Groundwater Study Assesses Potential for Contamination of Drinking-Water Aquifers in Los Angeles, California –USGS, in cooperation with the Water Replenishment District of Southern California, reported that contaminated groundwater found at shallow depths in the northeastern portion of the Central Groundwater Basin in southern California could migrate to greater depths where many drinking water supply wells are located. Over two million residents get approximately 60 percent of their drinking water supply from these deeper aquifers. There are multiple sites in the northeast portion of the basin where shallow groundwater contamination is already being investigated and remediated under the oversight of several federal and state regulatory agencies. The results of this study will allow the Water Replenishment District to anticipate possible future contaminant migration and to plan accordingly to protect uncontaminated areas. Additionally, regulatory agencies can use the study results to inform future monitoring and cleanup actions for contaminated sites located in the Central Groundwater Basin. (Press Release; Report)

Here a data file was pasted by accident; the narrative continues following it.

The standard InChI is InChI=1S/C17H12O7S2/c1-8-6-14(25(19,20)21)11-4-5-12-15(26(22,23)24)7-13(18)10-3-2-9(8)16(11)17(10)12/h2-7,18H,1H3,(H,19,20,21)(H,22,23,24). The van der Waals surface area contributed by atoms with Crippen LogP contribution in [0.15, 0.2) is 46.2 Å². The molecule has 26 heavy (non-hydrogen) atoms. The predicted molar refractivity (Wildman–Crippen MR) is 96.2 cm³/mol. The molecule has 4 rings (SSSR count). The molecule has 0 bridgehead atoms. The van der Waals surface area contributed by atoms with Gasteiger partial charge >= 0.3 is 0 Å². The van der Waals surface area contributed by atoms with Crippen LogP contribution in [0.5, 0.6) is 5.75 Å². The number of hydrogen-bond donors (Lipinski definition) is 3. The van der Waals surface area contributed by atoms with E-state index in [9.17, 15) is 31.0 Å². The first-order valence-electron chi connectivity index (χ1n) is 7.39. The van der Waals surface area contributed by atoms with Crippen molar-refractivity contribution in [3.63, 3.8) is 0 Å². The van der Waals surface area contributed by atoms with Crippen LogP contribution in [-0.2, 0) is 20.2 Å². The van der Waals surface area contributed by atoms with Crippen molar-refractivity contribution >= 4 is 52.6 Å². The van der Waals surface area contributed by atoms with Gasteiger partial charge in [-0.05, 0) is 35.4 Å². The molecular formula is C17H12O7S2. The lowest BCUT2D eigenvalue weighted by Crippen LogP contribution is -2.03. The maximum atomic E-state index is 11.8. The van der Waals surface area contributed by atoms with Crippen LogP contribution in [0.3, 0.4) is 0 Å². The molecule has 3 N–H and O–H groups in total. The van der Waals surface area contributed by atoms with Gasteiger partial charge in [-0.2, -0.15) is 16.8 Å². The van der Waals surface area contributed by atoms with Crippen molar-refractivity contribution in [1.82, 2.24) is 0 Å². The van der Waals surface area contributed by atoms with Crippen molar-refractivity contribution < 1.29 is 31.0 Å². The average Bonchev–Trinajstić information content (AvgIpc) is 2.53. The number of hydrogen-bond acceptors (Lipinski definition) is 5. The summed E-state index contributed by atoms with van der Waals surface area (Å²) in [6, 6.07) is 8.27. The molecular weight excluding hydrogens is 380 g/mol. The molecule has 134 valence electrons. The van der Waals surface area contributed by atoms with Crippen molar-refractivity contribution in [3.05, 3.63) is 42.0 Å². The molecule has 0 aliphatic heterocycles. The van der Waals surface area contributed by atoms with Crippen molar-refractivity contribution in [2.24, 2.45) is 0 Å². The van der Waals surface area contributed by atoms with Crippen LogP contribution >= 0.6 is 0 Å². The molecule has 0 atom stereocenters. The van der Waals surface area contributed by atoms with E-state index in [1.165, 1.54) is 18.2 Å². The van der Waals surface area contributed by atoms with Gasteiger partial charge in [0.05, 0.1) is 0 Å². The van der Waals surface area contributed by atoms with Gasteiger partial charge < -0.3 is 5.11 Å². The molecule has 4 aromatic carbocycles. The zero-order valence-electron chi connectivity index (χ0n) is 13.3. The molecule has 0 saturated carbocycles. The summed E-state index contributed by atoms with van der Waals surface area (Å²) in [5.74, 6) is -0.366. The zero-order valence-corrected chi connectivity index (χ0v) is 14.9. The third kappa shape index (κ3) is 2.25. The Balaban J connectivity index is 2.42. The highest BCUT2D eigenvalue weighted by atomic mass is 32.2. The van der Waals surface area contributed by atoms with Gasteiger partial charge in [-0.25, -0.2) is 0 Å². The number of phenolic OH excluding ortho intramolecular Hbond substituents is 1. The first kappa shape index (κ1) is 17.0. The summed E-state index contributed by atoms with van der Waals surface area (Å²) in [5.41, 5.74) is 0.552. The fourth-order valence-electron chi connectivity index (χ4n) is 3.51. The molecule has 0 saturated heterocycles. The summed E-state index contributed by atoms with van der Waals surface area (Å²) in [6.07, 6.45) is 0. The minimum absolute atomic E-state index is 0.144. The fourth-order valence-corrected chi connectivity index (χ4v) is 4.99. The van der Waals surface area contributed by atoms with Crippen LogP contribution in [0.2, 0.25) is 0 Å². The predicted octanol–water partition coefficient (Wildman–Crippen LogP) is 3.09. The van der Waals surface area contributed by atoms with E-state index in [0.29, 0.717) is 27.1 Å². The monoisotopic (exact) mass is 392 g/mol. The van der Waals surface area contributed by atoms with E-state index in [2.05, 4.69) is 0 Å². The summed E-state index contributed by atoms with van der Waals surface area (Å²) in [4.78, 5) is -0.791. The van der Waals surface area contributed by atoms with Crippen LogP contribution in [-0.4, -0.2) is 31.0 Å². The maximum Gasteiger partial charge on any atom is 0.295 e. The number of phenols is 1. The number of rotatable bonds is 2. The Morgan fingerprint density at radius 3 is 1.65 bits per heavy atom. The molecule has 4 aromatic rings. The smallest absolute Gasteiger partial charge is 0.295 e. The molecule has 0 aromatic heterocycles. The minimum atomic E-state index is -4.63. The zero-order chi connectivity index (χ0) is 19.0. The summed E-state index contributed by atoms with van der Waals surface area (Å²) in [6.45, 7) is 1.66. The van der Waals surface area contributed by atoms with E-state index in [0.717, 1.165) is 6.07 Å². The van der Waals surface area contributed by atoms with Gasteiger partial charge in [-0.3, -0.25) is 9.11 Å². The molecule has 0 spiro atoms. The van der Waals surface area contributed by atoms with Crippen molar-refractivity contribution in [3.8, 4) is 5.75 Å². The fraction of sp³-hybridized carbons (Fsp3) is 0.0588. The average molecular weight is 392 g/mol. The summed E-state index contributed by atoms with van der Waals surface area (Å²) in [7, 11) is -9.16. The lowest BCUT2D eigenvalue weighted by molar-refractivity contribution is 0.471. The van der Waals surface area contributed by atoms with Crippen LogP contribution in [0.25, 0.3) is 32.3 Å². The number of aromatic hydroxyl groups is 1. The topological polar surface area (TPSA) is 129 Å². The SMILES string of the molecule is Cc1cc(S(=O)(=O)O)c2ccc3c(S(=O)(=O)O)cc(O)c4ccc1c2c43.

Artificial Recharge Affects Groundwater Levels and Water Quality in San Bernardino County, California –USGS, in cooperation with the Hi-Desert Water District, reported that the artificial replenishment of the groundwater aquifer system in the west hydrogeologic unit of the Warren groundwater basin in San Bernardino County’s Yucca Valley resulted in a decrease of nitrate concentrations in groundwater samples and a rise in water levels. The nitrate concentrations of the replenishment water were lower than the native groundwater. (Press Release; Report)